Charlotte Mason Approach - Language Arts (photos)

Copywork, Cursive, Dictation, Grammar, Handwriting, Letter Writing, Memory Work, Narration, Read-Alouds, Spelling, Vocabulary, & Writing (many of these topics apply to other subjects such as Bible, History, and Science)
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Charlotte Mason Approach - Language Arts (photos)

Unread post by TurnOurHearts » Thu Jun 19, 2008 3:05 pm

CM approach to LA ~ LOVE IT!

When we began our journey with MFW, we went with all their suggestions as a trial run. If there was something that didn't work for one of our children, we still had options, but we'd go that route to begin, since they knew more about educating than we did. ;)

Fast forward a few years now. We have finished PLL, which we have loved, and will continue next year with ILL. Today, I saw an example of my son's growth in the area of LA, and I wanted to share it with anyone who may have doubts about the effectiveness of teaching LA by the Charlotte Mason approach.

In our final activity for our study of Antarctica, I asked the children to create their own flag of Antarctica, as it doesn't have one (from Another Trip Around the World). I asked them to think about all the flags we've colored this year ~ how all of them have the colors & symbols they do for a reason. The stars have a meaning, the stripes & colors have a meaning. They were asked to design their flags & then tell why they chose as they did. For Halle, it was an oral assignment; for Max, he wrote his on the back of his flag, just as he's done for all the others this year. Here is what he wrote (without my help):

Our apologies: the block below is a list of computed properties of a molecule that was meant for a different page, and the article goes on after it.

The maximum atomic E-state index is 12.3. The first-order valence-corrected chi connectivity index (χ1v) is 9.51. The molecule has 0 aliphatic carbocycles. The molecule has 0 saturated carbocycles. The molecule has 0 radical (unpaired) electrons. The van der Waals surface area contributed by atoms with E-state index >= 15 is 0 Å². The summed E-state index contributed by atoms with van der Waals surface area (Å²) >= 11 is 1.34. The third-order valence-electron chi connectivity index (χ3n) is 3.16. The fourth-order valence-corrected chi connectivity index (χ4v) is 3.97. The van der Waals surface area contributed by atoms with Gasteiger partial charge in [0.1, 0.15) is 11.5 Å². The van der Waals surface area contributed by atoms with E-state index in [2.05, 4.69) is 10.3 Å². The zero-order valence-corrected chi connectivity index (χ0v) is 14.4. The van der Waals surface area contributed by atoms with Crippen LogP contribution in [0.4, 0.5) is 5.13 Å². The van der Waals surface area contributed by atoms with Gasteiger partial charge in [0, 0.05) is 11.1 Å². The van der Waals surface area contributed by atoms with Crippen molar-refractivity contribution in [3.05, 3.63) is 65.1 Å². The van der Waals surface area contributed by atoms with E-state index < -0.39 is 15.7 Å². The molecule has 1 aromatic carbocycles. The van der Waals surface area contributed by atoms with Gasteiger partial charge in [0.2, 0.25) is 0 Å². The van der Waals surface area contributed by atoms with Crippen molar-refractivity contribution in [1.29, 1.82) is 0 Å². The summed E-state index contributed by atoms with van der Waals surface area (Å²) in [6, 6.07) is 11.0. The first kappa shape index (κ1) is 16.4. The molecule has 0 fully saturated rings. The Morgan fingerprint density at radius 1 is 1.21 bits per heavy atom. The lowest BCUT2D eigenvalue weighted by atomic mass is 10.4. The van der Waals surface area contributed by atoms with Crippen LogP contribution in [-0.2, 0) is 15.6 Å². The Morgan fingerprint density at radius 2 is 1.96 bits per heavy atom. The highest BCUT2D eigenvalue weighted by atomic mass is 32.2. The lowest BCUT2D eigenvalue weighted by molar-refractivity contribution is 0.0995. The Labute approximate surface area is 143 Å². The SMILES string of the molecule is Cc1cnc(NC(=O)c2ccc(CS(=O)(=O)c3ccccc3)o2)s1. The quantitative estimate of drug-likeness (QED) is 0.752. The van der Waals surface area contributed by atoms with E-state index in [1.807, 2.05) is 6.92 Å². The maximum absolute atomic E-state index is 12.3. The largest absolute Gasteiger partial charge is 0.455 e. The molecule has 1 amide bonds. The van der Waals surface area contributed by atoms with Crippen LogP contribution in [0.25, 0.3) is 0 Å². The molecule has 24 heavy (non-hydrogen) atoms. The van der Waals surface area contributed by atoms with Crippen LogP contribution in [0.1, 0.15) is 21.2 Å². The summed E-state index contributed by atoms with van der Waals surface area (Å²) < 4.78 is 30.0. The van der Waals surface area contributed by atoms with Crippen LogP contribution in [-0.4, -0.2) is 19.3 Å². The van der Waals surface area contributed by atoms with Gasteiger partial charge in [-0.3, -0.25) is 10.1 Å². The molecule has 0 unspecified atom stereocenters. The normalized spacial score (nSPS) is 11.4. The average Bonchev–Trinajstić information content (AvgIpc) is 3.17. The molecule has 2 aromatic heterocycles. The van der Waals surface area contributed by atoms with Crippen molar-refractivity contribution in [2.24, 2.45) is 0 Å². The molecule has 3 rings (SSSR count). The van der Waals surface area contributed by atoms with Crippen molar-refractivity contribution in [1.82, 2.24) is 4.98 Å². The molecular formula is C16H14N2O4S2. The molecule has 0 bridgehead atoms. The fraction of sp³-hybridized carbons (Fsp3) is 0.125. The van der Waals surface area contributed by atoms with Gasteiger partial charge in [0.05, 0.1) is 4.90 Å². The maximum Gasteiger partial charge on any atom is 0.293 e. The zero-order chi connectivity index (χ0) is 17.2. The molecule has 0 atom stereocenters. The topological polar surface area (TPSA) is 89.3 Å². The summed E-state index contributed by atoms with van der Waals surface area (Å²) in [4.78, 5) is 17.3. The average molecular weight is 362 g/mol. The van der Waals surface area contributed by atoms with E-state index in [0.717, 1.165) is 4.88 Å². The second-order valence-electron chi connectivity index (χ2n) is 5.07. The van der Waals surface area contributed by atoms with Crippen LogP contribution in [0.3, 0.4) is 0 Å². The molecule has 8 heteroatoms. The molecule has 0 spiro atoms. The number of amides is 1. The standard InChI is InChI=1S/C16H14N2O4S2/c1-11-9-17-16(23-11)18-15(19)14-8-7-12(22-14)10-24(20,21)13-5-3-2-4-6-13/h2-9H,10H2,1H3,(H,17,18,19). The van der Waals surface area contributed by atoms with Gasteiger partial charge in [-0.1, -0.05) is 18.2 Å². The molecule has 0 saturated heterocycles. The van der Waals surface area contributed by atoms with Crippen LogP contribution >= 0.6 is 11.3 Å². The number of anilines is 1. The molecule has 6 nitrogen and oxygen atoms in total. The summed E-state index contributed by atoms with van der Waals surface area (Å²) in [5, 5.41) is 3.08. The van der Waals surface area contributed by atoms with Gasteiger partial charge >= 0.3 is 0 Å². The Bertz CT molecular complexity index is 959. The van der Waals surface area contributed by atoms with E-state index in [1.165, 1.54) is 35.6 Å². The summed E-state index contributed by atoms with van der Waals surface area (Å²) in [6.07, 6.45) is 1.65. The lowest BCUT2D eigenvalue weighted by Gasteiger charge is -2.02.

"The blue stripes represent all the water around Antarctica. The white stripes represent all the snow and ice on and around Antarctica. The star stands for Antarctica being one continent to itself. The penguin stands for Antarctica having the most penguins in the world."

Now, I'm sure there are things that could be stated better in some way, but he did this without help (other than me helping him spell 'represent'). He has no idea about 'proper sentence structure,' but he has copied & read good literature, done dictation & narration of good literature, and I think that is a GOOD paragraph for a 3rd grader!!!! And especially from a MATH KID!!! I am so pleased & I just wanted to SHARE!!!! :D

(sorry if I'm going overboard, but this is GOOD STUFF!!!)
Last edited by TurnOurHearts on Fri Jun 20, 2008 3:43 pm, edited 1 time in total.

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Unread post by TammyB » Thu Jun 19, 2008 3:25 pm

That is awesome, Paige!

I had a similar experience with Chandler's end-of-second grade test. The tester asked him to write a few sentences (I don't know what the topic was.) and then evaluated his work based on sentence structure, content, detail, etc.

I had no idea he was going to have to do that. Thank God. Really. I would have been completely undone.

He happily wrote the senteces and scored way above grade level.

The tester (a phd college professor) was impressed.

I was shocked.

The tester told me, "Whatever you have been doing...It is working....Don't change a thing."

The next day I went to convention satisfied that all "the pieces" were in place. That was awesome!

Congrats to Max! He did a fantastic job! (I had seventh graders in ps who couldn't write that well.)


Cyndi (AZ)
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Unread post by Cyndi (AZ) » Thu Jun 19, 2008 4:41 pm

Wow! You have just convinced me to go with PLL, Paige! I was in that same initial boat as you - I should just order it and try it because they're the experts, not me - but I really had misgivings about it. What about grammar? What about diagramming? How is she going to learn proper sentence structure? That all really can be taught in the same way they are taught to speak - by copying, and it apparently works very well!